Fueling Your Growth at Work

Jessica Malingowski is a food freedom coach in Durham, North Carolina.  She is excited to share her journey as a guest blogger for this community!

When I first started working in the “real world”, I thought I had to be serious all the time and put my personality to the side.  I thought that if I was not serious all the time, people would not take my work seriously and I would not be able to grow professionally.  Being in the real world for some time now, I’ve realized that this is far from the truth because at the end of the day, everyone in that office is just as human as me.

I believe that allowing your personality to be seen at work makes you more like-able (as long as you aren’t a total jerk).  I used to be afraid of letting my sarcasm show at work, especially in front of people who were in leadership roles.  I used to be afraid of admitting that I did not understand something or that I made a mistake.

Now, I am trying to do the opposite at work, because I’ve found that being myself and being completely honest allows me to connect with more people and grow as an individual.

Being honest about your skills and knowledge helps you grow.  Recently, I was on a call with people in leadership roles and my director asked me on the call if I could complete a task.  Because I did not completely understand, I flat out said I would ask for help and get it done.  After the call, my manager helped me understand what my director was looking for and now, I have a new skill that I didn’t have before.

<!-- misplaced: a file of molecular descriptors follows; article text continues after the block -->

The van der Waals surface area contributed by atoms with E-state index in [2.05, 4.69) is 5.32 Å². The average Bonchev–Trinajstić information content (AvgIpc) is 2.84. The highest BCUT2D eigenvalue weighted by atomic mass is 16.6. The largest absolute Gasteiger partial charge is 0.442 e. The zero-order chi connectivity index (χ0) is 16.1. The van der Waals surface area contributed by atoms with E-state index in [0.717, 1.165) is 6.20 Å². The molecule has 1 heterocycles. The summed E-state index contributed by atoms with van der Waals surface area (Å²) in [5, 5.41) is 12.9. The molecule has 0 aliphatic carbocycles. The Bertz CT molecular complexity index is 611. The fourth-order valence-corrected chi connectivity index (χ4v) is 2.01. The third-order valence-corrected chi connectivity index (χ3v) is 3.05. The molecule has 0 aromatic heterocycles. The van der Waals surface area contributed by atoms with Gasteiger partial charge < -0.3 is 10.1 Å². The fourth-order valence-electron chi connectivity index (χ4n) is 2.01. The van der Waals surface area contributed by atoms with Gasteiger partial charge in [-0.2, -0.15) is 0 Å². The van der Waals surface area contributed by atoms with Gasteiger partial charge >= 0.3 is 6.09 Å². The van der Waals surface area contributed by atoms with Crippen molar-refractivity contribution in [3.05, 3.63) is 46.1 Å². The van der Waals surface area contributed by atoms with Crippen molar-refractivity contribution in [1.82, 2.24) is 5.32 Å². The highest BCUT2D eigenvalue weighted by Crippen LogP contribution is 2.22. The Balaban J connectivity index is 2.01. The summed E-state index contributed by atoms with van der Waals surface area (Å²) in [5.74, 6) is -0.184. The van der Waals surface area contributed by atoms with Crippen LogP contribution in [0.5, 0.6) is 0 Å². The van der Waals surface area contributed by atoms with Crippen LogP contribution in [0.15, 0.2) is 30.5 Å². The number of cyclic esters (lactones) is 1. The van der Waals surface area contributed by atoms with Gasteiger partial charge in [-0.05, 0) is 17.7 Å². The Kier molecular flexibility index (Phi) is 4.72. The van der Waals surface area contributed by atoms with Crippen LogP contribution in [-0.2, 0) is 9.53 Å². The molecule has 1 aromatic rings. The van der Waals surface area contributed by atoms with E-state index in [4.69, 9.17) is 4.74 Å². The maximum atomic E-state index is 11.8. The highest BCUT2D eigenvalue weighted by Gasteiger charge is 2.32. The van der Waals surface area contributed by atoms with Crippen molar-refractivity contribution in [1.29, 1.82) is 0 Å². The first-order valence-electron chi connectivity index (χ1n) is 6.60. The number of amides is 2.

I don’t pretend to know it all and in turn, I find that people are more willing to teach me and help me to understand a new concept.  If that does not fuel my growth and development, then I don’t know what does.

Allowing your personality to be seen at work helps you to connect with other people.  Of course, I still take my work very seriously but I do not take myself seriously 24/7.  There’s a difference.

It’s okay to laugh at work.  It’s okay to make jokes with people.  It’s okay to catch up on how people are doing outside of work.

More than likely, you are part of a team and if the people on your team do not really know you, then how will you be able to successfully work together?

If you want to grow in your career, how will your manager help you develop if you are not honest about what skills or knowledge you feel you are lacking?

We spend a lot of time at work and I don’t think being on guard from 9-5 is best for our mental health.  If you can’t breathe, laugh, or be yourself, you will become drained and eventually dread going to the office.  It’s important to take our work seriously, but it’s also important to remember that we are all human.

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